The Caorthann-class Polar Research Vessel is the newest ship class for polar research needs, optimized for these environments, but capable of serving as a general research vessel as well. The ship is driven by two Ga-17 Nuclear Reactors, making this the first nuclear powered civilian vessels offered for export by Silverport Dockyards.
The Caorthann-class Polar Research Vessel is a classic monohull-design, featuring a reinforced double-hull plated in steel usually used for warships.
Although this is expensive, it has two reasons: First, this is a Polar Research Vessel and therefore it is very likely it will meet ice - which would cause lesser materials to be ripped open. This is even worse in combination with a second reason, namely, that this a nuclear powered vessel. Do you want to have a weak-hulled nuclear vessel attracting any sort of desaster, including icebergs, imagineable?
We didn't think so, too.
It has another major advantage as this allows the Caorthann-class Polar Research Vessel to act as an icebreaker as well and to run supply lines to polar research stations. In combination with the helicopter pad astern, it gives the vessel an anstonishing supply range.
Should the worst happen anyway, the hull is separated into eight compartments with the nuclear reactors on either end of the ship, balancing the load of the heavy pieces of equipment.
The Caorthann-class Polar Research Vessel is lined with exterior sensors and has a Hull-Mounted Sonar, a Navigation Radar and an Air-Search Radar in addition to the meteorological station and its sensors onboard.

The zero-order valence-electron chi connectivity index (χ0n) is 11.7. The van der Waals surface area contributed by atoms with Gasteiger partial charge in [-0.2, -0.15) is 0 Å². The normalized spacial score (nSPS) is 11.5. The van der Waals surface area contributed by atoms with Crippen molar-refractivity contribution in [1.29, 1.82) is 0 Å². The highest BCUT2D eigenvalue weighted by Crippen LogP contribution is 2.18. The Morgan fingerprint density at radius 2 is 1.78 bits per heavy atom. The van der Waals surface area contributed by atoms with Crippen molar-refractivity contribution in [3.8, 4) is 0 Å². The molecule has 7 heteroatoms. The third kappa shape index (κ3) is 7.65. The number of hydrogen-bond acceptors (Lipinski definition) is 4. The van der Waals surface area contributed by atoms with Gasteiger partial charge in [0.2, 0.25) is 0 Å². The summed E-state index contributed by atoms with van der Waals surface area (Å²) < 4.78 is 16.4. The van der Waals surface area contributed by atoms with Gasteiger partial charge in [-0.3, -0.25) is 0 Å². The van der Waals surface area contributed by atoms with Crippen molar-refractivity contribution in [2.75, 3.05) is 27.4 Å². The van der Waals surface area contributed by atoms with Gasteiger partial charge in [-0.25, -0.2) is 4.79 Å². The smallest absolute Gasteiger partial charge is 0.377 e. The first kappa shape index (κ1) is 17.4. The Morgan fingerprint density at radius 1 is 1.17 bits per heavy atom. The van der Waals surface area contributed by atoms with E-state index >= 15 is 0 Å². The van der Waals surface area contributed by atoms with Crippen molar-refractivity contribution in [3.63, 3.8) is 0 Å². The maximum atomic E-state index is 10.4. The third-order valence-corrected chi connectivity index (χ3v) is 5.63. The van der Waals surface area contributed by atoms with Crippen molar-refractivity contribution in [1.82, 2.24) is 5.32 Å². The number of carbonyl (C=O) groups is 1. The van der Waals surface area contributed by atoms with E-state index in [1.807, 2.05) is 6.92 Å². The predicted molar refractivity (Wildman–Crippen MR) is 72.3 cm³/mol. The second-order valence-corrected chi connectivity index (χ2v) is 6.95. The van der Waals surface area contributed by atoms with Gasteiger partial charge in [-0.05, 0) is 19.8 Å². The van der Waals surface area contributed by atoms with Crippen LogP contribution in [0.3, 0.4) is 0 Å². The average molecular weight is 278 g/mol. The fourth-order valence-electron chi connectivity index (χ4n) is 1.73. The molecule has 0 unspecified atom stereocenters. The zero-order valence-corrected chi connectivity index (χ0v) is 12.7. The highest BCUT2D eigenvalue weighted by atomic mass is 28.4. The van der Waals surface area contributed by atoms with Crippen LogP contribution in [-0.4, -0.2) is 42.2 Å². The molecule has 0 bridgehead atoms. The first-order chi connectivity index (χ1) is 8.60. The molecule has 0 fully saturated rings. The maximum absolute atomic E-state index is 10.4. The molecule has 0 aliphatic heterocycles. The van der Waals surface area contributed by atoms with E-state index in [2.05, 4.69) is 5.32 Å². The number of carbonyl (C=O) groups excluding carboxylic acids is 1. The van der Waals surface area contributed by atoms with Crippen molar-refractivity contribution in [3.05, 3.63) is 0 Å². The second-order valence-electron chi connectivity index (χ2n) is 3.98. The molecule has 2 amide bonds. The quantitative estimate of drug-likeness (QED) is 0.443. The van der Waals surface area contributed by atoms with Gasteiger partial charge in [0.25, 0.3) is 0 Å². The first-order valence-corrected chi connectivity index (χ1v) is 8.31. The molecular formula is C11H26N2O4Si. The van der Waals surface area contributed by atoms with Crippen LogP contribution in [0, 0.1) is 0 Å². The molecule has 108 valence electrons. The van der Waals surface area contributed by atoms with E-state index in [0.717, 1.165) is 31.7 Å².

To keep the cold outside and the warmth inside the ship, every hatch has an airlock-system akin to those used in space, which are similarly airtight. The outer hatch cannot be opened if the inner hatch is open and vice versa.
Even in the depth of a snowstorm, the crew can happily sit inside and guzzle down tea with a good lacing.
The hangar has only one gate, but can be heated up to working temperature. We recommend the gate not to be left open. The hangar has all necessary workshops nearby, which can also be used to maintain the oboard-complement of snow mobiles and other light all terrain vehicles. Two cranes on either side, rated for a maximum of five tons, can lower them onto the ice or freight into the main cargo holds.
The Caorthann-class Polar Research Vessel is equipped with laboratories for the onboard complement of scientists, including two high-security biological laboratories, one containment unit for caught animals, separated into twenty holding cells, lovingly called The Zoo, two deep freezers for ice cores, a medical laboratory, a meteorological lab (including instruments on the superstructure) and six labs for different usages.
The Caorthann-class Polar Research Vessel has space for sixty passangers, taking account for the need to transport scientists to and from polar research stations as well as the odd lone expedition. Tourists can be transported as well, but the Caorthann-class Polar Research Vessel has little in the ways of entertainment or onboard activity.